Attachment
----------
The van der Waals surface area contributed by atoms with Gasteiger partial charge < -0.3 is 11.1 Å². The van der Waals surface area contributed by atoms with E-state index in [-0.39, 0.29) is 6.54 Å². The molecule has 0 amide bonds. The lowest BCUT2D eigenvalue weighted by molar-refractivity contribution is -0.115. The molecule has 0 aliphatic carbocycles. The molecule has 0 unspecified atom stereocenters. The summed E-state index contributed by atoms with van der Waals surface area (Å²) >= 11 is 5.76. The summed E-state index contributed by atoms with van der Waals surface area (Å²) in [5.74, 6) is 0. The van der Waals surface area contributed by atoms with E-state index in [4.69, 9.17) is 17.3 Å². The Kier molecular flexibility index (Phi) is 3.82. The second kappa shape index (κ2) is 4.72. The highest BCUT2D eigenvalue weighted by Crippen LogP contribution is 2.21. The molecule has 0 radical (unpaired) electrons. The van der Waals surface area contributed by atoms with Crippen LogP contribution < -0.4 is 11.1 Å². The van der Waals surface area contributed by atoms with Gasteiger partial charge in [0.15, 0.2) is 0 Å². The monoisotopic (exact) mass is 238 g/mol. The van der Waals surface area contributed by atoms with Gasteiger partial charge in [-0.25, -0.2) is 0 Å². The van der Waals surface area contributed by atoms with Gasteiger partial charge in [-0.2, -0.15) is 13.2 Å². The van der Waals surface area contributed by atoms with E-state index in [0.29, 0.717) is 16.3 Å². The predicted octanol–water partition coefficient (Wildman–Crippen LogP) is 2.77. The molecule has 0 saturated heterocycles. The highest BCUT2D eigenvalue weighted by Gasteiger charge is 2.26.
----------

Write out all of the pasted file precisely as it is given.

The van der Waals surface area contributed by atoms with Gasteiger partial charge < -0.3 is 11.1 Å². The van der Waals surface area contributed by atoms with E-state index in [-0.39, 0.29) is 6.54 Å². The molecule has 0 amide bonds. The lowest BCUT2D eigenvalue weighted by molar-refractivity contribution is -0.115. The molecule has 0 aliphatic carbocycles. The molecule has 0 unspecified atom stereocenters. The summed E-state index contributed by atoms with van der Waals surface area (Å²) >= 11 is 5.76. The summed E-state index contributed by atoms with van der Waals surface area (Å²) in [5.74, 6) is 0. The van der Waals surface area contributed by atoms with E-state index in [4.69, 9.17) is 17.3 Å². The Kier molecular flexibility index (Phi) is 3.82. The second kappa shape index (κ2) is 4.72. The highest BCUT2D eigenvalue weighted by Crippen LogP contribution is 2.21. The molecule has 0 radical (unpaired) electrons. The van der Waals surface area contributed by atoms with Crippen LogP contribution < -0.4 is 11.1 Å². The van der Waals surface area contributed by atoms with Gasteiger partial charge in [0.15, 0.2) is 0 Å². The monoisotopic (exact) mass is 238 g/mol. The van der Waals surface area contributed by atoms with Gasteiger partial charge in [-0.25, -0.2) is 0 Å². The van der Waals surface area contributed by atoms with Gasteiger partial charge in [-0.2, -0.15) is 13.2 Å². The van der Waals surface area contributed by atoms with E-state index in [0.29, 0.717) is 16.3 Å². The predicted octanol–water partition coefficient (Wildman–Crippen LogP) is 2.77. The molecule has 0 saturated heterocycles. The highest BCUT2D eigenvalue weighted by Gasteiger charge is 2.26.